Their values are not yours. These developers are typically left-wing, politically correct and not particularly religious. They’re not guided by the moral standards that moderate your behavior. They do believe in human-caused climate change (false science), the end of internal-combustion engines (impractical) and the Green New Deal (unaffordable), among other things.

    So what happens when your conversations with your friends and family, your selection of books and articles and your political opinions run afoul of the Silicon Valley thought police? According to this article, a network of similar devices from other homes holds a digital kangaroo court (no humans allowed) to decide if you are a threat. If you are judged to be a threat, the devices will report you to the police (usually politicized on their own) or place you on a surveillance list or worse.

    Your digital assistant is actually a well-placed spy and you are the enemy. I don’t own one and have no intention of getting one. If you get one for the convenience, just watch what you say… and think.

    Institutional investors can schedule a proof of concept with the world’s first predictive data analytics firm combining human and artificial intelligence with complexity science. Check out Jim Rickard’s company at Meraglim Holdings to learn more.

  6. Warren Isn’t Done With You Yet. She Needs More Taxes for Free Child Care

    We’ve been warning about presidential candidate Sen. Elizabeth Warren’s threats to raise income taxes to 70% and to confiscate your savings in the form of a “wealth tax.” No sooner do we issue one warning then Warren comes up with another idea that will be financed by taking even more of your wealth and income.

    As described in this article, Warren’s newest proposal is universal child care on top of the universal health care and free college that she has already proposed. Of course, this universal child care plan will need funding.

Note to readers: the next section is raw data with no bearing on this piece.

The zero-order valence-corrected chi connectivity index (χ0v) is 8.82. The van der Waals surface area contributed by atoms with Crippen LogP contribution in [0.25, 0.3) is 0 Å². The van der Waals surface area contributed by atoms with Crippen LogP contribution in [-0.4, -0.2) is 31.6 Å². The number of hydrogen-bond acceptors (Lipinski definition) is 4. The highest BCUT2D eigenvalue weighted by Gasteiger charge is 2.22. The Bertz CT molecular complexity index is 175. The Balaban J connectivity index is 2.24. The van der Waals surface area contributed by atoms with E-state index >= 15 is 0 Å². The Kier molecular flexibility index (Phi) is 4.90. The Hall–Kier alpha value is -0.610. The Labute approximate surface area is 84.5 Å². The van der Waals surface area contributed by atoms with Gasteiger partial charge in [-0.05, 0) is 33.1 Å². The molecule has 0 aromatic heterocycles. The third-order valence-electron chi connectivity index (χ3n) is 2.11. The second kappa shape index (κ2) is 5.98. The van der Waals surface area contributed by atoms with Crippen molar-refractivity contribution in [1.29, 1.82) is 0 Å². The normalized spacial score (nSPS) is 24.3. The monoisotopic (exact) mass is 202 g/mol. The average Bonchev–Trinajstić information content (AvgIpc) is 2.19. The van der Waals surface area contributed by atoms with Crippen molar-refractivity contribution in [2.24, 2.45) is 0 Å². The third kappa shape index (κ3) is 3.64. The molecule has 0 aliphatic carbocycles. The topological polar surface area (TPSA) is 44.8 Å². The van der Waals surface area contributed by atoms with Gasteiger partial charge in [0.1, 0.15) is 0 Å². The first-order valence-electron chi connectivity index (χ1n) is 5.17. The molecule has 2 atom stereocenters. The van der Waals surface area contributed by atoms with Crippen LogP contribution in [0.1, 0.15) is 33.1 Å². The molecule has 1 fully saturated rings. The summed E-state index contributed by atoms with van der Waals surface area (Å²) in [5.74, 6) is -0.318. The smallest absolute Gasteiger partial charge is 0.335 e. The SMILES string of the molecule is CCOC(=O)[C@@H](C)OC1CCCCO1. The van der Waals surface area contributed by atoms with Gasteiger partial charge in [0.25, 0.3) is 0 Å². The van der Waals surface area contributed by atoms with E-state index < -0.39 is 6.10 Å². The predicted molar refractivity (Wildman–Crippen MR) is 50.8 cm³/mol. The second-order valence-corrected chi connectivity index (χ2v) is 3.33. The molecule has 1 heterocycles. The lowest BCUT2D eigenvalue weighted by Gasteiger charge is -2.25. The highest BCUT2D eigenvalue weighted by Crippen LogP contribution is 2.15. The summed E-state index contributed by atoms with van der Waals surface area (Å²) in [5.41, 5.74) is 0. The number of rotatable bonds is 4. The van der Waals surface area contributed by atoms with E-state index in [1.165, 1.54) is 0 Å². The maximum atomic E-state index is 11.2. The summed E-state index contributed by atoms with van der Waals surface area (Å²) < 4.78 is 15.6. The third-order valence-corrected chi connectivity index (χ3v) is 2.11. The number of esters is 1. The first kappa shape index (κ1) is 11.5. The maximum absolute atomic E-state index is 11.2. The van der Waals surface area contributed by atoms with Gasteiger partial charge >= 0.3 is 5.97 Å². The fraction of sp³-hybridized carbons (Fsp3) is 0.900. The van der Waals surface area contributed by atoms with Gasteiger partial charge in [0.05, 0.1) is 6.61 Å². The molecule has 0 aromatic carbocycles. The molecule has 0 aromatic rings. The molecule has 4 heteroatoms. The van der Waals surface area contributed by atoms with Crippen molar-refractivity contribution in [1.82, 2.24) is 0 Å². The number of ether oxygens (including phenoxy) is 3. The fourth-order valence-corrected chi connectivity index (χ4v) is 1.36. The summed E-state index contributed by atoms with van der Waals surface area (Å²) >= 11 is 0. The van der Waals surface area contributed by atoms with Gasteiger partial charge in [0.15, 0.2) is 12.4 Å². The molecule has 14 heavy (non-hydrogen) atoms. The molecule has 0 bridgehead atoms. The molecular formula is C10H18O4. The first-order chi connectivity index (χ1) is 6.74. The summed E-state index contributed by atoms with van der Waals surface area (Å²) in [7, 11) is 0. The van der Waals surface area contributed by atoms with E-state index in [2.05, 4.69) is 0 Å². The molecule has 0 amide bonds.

Costs are estimated at $700 billion over 10 years, but as with all such estimates actual costs will be much higher, due to bureaucratic waste and program expansion over time. No problem! Warren wants an “ultra-millionaire tax” (on top of her 70% income tax) to raise $2.75 trillion additional revenue to support free child care and more.

    The chance of such programs being enacted in the short run is small. Even if a Democrat wins the White House in 2020, the Senate is likely to remain in Republican hands and they can block this kind of legislation.

    Still, the fact that this is being discussed openly means that it’s on the public policy agenda and it may just be a matter of time before something like it is enacted into law. In the meantime, wealthy Americans will begin their exit plans to get out of the United States and move to Puerto Rico, Ireland or Monaco before such taxes come into effect. The tax may be delayed but the economic head winds start now.

    Institutional investors can schedule a proof of concept with the world’s first predictive data analytics firm combining human and artificial intelligence with complexity science. Check out Jim Rickard’s company at Meraglim Holdings to learn more.

  7. What Is Gold Telling Us About Central Banks, Debt and Inflation?

    Gold has had a nice run lately, trading around $1,325 per ounce as of this writing after briefly trading up to the $1,340 per ounce level last week. This has been an impressive rally off a base of $1,185 per ounce as recently as last fall.

    The recent gold rally dynamics are captured in this article. I am frequently asked where gold prices are going next and for my analysis of the price of gold. My answer is that investors should spend less time forecasting the price of gold and more time discerning what the price of gold is forecasting for other markets.

    Many factors go into the price of gold (real rates, dollar strength, safe-haven investing, central bank purchases, etc.). But, the gold price itself is a powerful leading indicator about other markets.

    Gold’s recent rise says that central banks will remain on hold or even lower interest rates later this year. It says that inflation is not on the horizon, stocks will move sideways and economic growth will slow down. In that kind of sluggish, low-rate environment, the opportunity cost of owning gold goes down and therefore the price of gold goes up.

    The price of gold can be considered to be in a “bear rally” (due to low growth) rather than a “bull rally” (due to inflation), but a rally is a rally.

    Investors should not worry so much about the price of gold. They might worry more about what the price of gold is telling you about other markets and the economy ahead.